Oh look, we've just had the final Sunday in September, which means we have another four weekly photography challenges to ramble about. This month's challenges really did challenge me, and I did my best to rise to the occasion. I'm proud of my work.
This week's photographs include golden light from a smokey day, a flame in the dark, stars and taillights, and a picnic in a park...
35. Edited by Someone Else
This was the week leading up to the Labor Day Weekend, a U.S. Holiday. And this is the week I was supposed to get one of my shots edited by someone else?!
My dad edited my photo for the same challenge last year, but was on vacation abroad.
I was planning a weekend out of town. It would take me a few days before I would take a challenge-worthy photograph. I knew that whoever I asked to do the editing would have a very limited turn-around time. So, I asked Chelsea, my companion for the trip, if she'd be down for editing a picture in Snapseed on my phone at some point during the weekend. She said yes, and so I knew I would be able to meet the brief without the stress of trying to email files back and forth to someone with a deadline.
For the photograph itself, I took my camera to the Anarchist Mountain Overlook, just outside the town of Osoyoos, British Columbia.
As I pulled off to the side of the road, a few challenges presented themselves. First and foremost my tripod seemed to be permanently stuck at a downward tilt and was not holding the camera stable. I placed the camera directly on a narrow concrete barrier, next to the edge of the precipice, and triggered the shutter remotely using the OM System App. I was living on the edge!
I tried a few slightly different pictures, and this is the one that I thought turned out best.
I copied the jpeg onto my phone, loaded it in Snapseed and passed it over to Chelsea, and this is her edit.
Since I currently only have the edited jpeg, I can't remember the filters and adjustments she made, but I think the final result looks pretty cool!
It was definitely a challenge, but I like how it turned out.
36. Golden Hour
Taking a picture at the time of day when the sun is low in the sky, and the world is lit with golden light. Easy, eh?
Well, not so easy when you're suffering from what is presumably a second infection of the COVID-19 virus.
The consequence? I didn't try to go out and shoot anything until Saturday, when I decided I absolutely needed to emerge into the world... to go buy a Hawaiian Pizza. (Yes, I am a sucker for dat pineapple.)
The problem that I ran into was that forest fires, the Bolt Creek Fire in particular, had broken out and blanketed the city in smoke.
I have pictures of Cal Anderson Park in a different hazy gray light than usual. I have pictures of the sun looking like a red light behind a smoke machine.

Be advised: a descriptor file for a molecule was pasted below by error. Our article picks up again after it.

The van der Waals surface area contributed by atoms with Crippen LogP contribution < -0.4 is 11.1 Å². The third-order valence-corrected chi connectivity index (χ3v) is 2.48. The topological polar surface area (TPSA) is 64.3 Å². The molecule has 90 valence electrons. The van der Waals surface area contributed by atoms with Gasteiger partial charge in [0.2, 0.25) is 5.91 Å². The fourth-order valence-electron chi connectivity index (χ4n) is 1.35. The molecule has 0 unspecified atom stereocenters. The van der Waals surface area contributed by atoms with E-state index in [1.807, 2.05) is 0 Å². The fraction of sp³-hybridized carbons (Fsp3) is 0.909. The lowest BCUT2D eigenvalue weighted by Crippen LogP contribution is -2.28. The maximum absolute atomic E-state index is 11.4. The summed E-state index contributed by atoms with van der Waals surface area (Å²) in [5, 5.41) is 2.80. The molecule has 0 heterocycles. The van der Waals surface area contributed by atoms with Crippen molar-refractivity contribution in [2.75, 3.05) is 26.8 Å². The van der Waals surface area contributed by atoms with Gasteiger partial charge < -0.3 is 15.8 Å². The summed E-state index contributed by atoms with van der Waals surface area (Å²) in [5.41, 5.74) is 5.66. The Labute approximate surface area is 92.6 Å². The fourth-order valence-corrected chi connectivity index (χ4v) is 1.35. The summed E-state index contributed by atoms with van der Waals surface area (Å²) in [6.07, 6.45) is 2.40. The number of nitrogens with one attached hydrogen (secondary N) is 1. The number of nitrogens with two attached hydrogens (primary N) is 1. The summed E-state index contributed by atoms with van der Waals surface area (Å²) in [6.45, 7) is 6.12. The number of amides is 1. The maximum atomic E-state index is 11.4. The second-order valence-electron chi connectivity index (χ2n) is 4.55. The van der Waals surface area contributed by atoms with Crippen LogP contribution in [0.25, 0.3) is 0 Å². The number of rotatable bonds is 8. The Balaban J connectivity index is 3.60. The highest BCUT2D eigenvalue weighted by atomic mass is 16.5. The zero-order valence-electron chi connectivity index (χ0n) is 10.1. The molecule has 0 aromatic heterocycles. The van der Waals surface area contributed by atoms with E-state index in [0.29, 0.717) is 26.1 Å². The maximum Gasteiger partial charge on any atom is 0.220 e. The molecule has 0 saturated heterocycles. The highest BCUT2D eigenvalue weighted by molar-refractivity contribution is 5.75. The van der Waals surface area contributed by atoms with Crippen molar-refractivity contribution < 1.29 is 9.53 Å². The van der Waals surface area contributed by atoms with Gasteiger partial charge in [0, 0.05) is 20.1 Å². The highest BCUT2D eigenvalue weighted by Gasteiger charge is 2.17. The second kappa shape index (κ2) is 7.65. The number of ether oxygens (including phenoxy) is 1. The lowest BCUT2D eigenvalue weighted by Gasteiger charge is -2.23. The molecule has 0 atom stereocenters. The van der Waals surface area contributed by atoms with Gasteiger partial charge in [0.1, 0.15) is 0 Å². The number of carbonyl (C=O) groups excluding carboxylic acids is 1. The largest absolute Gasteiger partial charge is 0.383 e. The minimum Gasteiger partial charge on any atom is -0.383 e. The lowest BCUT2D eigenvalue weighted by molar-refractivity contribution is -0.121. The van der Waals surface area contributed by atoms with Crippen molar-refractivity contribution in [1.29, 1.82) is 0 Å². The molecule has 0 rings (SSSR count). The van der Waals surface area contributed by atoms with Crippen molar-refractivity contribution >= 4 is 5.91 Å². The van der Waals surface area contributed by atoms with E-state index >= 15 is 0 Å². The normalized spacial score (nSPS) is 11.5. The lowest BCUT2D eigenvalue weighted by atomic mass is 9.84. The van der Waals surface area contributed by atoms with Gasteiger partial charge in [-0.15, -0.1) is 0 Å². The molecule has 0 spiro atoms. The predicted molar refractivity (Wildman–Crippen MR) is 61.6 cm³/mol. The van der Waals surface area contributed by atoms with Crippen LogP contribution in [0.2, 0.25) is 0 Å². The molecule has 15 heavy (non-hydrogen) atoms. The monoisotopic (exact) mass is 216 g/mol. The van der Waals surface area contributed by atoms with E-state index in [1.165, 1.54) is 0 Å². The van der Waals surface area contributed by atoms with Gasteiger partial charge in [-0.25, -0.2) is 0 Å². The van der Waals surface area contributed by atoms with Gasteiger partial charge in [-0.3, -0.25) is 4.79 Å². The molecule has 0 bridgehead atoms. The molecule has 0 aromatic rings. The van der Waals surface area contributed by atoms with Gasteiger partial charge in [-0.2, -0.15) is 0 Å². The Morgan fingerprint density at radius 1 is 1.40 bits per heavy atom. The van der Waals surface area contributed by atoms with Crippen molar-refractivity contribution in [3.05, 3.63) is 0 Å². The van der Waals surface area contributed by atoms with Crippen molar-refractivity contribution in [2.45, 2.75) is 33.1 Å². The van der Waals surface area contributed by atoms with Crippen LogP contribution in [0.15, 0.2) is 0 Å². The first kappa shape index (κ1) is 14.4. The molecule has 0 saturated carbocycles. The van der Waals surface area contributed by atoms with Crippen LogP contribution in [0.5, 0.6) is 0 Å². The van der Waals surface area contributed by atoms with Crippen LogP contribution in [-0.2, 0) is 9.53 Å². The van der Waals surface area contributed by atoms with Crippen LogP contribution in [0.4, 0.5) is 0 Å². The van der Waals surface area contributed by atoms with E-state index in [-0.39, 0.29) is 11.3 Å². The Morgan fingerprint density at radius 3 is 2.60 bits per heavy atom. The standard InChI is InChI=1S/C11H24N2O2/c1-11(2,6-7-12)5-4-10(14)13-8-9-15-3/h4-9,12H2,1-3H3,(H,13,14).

And I have this picture, the one that I thought best fit the brief. A low-angle shot of a Seattle Walgreens.
37. Portrait of a Stranger
Oh yes, this is a brilliant challenge right here. In brief, ask someone if you can take their picture. So, I did.
In this case, they were enjoying a picnic in Volunteer Park, and they were readily willing for me to take their picture. They didn't want to pose, and I didn't want to intrude or take up too much of their time, so this is the result.
There are things that could be better for sure. The framing works, but it serves to diminish rather than enhance the contrast around my subjects.
But hey, technical excellence isn't the goal, right?
I have to add that I love this challenge as a concept.
Like, I've been doing various forms of 'candid' street photography for a long time, but I've never actually done the legwork of asking people for me to take their picture. And there are things that I've seen that I've loved in fleeting moments, like even just some cool squids on a T-shirt. And those subjects there and gone if you don't ask, because sometimes you need to.
One example of a photographer who really took street portraiture in an interesting direction is Dawoud Bey. Bey invited ordinary people into his studio from the streets of Harlem, and for many years took portraits on the street using a large-format Polaroid camera which produced a small, instant copy of the same image for his subjects.
There's a really cool book from Aperture Press that I've been reading that has some of his pictures alongside interviews in which he describes his creative process, and it's just so fantastic! Also, some of his work will soon be exhibited at the Seattle Art Museum...
38. One Light Source
Oh, yes. Take a portrait with one source of light.
Direct outdoor sunlight doesn't count. It has to be either say, directional sunlight filtering through a window, or some artificial light source, say a lamp or a flash.
I didn't feel too inspired about a subject, so I used myself. And it turns out that I probably can learn a bunch about lighting through self-portraiture!
Taking a photo lit soley by a lighter was a challenge, though. Even though I had a mirror to reflect the light, I knew that the flame would definitely leave half of my face shrowded in shadows.
No problem, let's get moody.
Framing and focusing and triggering the photo in the dark while holding a flame? That was a challenge!
And that's it for these four weeks!
This post was part of a series:
Thanks for reading!
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